Category: human rights

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Malcolm X with his wife, Betty Shabazz, and their children during a meeting at the headquarters of his Organization of Afro-American Unity at Hotel Theresa in Harlem on February 20, 1965.

Malcolm is holding his daughter Qubilah. He was assassinated the next day at the Audubon Ballroom in front of his wife and children.

(Photos by Duilio Pallottelli)

Muhammad Ali with his mentor

Malcolm X at the United Nations headquarters in New York City, 1964.

Malcolm arranged for Ali (then Cassius X) to meet with diplomats from Africa and Asia at the United Nations. Sports writer Murray Robinson noted in the New York Journal American that Malcolm intended to “make the heavyweight champion an international political figure.”

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“When I am dead–I say it that way because from the things I know, I do not expect to live long enough to read this book in its finished form–I want you to just watch and see if I’m not right in what I say: that the white man, in his press, is going to identify me with “hate”. He will make use of me dead, as he has made use of me alive, as a convenient symbol, of “hatred”–and that will help him escape facing the truth that all I have been doing is holding up a mirror to reflect, to show, the history of unspeakable crimes that his race has committed against my race.” 

― Malcolm X (The Autobiography of Malcolm X)

Happy Birthday Malcolm X! 

May 19, 1925 – February 21, 1965

“They called me ‘the angriest Negro in America.’ I wouldn’t deny that charge. I spoke exactly as I felt. ‘I believe in anger. The Bible says there is a time for anger.’ They called me ‘a teacher, a fomentor of violence.’ I would say point blank, That is a lie. I’m not for wanton violence, I’m for justice. I feel that if white people were attacked by Negroes –

if the forces of law prove unable, or inadequate, or reluctant to protect those whites from those Negroes

then those white people should protect and defend themselves from those Negroes, using arms if necessary. And I feel that when the law fails to protect Negroes from whites’ attack, then those Negroes should use arms, if necessary, to defend themselves.“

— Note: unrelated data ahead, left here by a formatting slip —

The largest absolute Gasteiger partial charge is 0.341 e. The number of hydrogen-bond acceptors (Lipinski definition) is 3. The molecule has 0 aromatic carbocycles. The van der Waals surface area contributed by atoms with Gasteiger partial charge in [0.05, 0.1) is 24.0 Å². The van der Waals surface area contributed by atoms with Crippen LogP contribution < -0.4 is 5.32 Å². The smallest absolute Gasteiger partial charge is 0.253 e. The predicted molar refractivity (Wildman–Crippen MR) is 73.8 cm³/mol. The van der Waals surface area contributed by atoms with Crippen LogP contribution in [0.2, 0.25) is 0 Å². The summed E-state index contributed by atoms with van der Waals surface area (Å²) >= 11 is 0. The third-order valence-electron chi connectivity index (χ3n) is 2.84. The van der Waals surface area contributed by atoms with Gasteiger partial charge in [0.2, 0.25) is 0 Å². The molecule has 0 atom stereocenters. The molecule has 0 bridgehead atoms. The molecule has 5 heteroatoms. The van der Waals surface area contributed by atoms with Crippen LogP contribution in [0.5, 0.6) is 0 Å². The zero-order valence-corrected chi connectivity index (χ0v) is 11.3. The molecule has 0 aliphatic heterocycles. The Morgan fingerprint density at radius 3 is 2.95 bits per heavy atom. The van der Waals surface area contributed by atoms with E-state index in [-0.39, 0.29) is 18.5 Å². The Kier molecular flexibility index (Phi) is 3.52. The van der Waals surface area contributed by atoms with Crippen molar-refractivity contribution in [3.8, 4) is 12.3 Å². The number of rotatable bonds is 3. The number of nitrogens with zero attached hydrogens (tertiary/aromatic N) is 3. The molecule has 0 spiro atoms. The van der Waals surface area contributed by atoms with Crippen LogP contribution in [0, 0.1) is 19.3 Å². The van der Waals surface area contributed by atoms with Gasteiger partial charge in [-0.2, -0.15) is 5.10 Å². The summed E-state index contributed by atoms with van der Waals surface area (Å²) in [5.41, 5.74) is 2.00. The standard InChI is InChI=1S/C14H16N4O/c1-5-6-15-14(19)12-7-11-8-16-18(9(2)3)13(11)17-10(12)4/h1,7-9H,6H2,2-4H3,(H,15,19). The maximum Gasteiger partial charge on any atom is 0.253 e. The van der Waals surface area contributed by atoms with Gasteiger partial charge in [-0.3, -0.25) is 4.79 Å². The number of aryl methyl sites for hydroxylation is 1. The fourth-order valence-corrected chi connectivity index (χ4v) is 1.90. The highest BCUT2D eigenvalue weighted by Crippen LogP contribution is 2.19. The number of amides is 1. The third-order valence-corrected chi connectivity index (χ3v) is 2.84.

(Photos by John Launois, 1964) 

Malcolm X photographed by John Launois in Cairo, August 1964.

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Malcolm X photographed by Gordon Parks for

LIFE magazine promoting the Muhammad Speaks newspaper, 1962.

On the night of April 27, 1962, scores of policemen ransacked the Nation of Islam Mosque in Los Angeles and wounded seven unarmed Muslims, leaving Ronald Stokes dead and William Rogers who is seen in the wheelchair above paralyzed.

Malcolm X photographed by John Launois in Cairo, August 1964.

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Malcolm X photographed by John Launois in Egypt, August 1964.

Malcolm X in Rochester, New York on February 16, 1965.

In Rochester,

Malcolm met with the Commission on the Negro and Theological Education, a student and faculty group at Colgate Divinity School. He then held a press conference at the Manger Hotel where he discussed the Civil Rights Movement, his split with the Nation of Islam and expressed his hopes to achieve “a society in which everyone can live as human beings.” In the evening he spoke at the Corn Hill Methodist Episcopal Church on Edinburgh Street. Standing in front of a packed house of black and white audience members, he delivered a speech entitled “Not just an American problem, but a World Problem.” He touched on a variety of topics including Rochester’s recent race riots and the mass media’s depiction of African Americans, but above all emphasized the need to re-conceptualize the American civil rights movement as part of a global struggle. Malcolm’s lecture in Rochester would be the last public speech he gave,

he was assassinated

five days later on February 21, 1965.

Malcolm X at London Airport on February 9, 1965.